Hartmut F. W. Höft
Many shapes in nature are variations on a single general principle, whether in the animal kingdom, plants or the skies. One such basic 2-dimensional geometric form is the elliptic arc: think of bugs, leaves, pebbles or galaxies. Though there are an infinite variety of elliptic arcs they all are constructed using the same geometric principle. One plant and its shape that has endured for millions of years is the ginkgo leaf. I have always been intrigued by it, and here use elliptic arcs to create an abstract rendering of the ginkgo leaf. In my designs I use scaling, rotation and translation on ginkgo leaves to compute their individual locations and their positions relative to their neighbors. All images are created in Mathematica.
The image contains 145 ginkgo leaves that are placed along a closed curve determined by a sum of the trigonometric functions (sin(2 t))^2 and (cos(4 t))^4. Since one of the parameters is a multiple of the other we see twofold and fourfold symmetries in the image. The curve moves between three concentric circles with radii 2, 5/8, and 4 that are determined by the extremal points on the curve at the respective angles 0, pi/12, and pi/4 in the first quadrant, for example. Also, since the symmetry axis of each ginkgo leaf is along the normal to the curve, you can actually "see" the curve, though it is not drawn. Many actual diatoms have smooth, ellipsoid skeletons; however, spiky diatoms of high rotational symmetry exist in nature.
The image contains 21 ginkgo leaves that are placed on the logarithmic spiral r = e^(-t/25); however, the image appears to be a 5-pointed star-like design. The reason for this illusion is twofold: (1) I set the rotational interval between successive ginkgo leaves at 2.5 radians or about 143.24 degrees and (2) the fact that 4xpi - 5x2.5 equals about 0.06637 radians or about 3.8 degrees; in other words: going around five time placing ginkgo leaves gets you almost back to where you started (even after four complete cycles the total angular turn is only about 15 degrees). When you search for the sequence of ginkgo leaves of logarithmically decreasing size (scanning counter-clockwise) you can see the hidden logarithmic spiral.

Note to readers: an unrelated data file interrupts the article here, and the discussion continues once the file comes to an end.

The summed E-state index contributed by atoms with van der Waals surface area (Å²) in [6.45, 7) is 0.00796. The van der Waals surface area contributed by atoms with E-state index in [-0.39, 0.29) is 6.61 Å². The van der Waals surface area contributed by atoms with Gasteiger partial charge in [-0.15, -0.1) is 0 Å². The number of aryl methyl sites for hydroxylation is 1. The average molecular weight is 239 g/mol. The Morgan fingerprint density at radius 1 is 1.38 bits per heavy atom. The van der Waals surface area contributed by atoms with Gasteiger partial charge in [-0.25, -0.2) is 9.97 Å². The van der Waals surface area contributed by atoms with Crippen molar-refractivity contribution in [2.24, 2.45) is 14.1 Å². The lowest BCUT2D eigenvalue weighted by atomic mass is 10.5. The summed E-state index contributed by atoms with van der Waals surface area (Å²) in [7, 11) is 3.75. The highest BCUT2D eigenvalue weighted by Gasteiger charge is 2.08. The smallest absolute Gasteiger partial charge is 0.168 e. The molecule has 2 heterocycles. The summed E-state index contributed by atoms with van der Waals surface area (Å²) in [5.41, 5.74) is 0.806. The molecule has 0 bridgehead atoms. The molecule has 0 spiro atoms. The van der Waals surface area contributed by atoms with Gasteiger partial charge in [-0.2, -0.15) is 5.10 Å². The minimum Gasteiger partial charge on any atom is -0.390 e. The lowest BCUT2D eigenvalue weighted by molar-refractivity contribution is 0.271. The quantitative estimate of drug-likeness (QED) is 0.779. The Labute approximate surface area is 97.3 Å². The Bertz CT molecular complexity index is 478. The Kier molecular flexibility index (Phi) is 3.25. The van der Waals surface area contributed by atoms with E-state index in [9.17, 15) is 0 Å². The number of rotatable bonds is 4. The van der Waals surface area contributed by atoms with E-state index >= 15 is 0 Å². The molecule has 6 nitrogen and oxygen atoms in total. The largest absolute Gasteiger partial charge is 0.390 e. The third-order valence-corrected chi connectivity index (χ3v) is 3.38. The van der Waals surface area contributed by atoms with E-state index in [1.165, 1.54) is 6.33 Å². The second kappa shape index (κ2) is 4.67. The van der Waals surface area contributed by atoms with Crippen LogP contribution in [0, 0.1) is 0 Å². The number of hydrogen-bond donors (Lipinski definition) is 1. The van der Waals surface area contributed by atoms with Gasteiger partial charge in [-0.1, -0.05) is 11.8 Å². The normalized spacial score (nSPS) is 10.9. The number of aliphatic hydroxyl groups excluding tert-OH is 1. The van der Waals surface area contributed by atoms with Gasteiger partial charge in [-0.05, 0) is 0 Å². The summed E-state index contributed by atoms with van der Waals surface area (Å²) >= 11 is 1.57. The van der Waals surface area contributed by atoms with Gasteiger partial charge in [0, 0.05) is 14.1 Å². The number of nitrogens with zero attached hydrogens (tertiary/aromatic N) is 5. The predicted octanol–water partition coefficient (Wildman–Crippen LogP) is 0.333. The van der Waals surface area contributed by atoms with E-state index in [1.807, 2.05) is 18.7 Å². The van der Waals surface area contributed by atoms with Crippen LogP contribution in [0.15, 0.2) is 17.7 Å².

The image contains 65 ginkgo leaves that are placed along a closed curve determined by a sum of the two trigonometric functions (sint(3 t))^4 and (cos(4 t))^3. Therefore, we can see a (dominating) two-fold symmetry as well as three-fold and four-fold symmetries in the image. Because the curve crosses through the origin eight times, and since size of a ginkgo leaf is proportional to distance from the origin, the ginkgo leaves appear to vanish into the center of the image. The symmetry of the ginkgo leaves in the image is created by an sequence of equidistant angular parameter values that are multiples of a fixed rational fraction of pi. However, since I assign colors randomly to each leaf there is no color symmetry.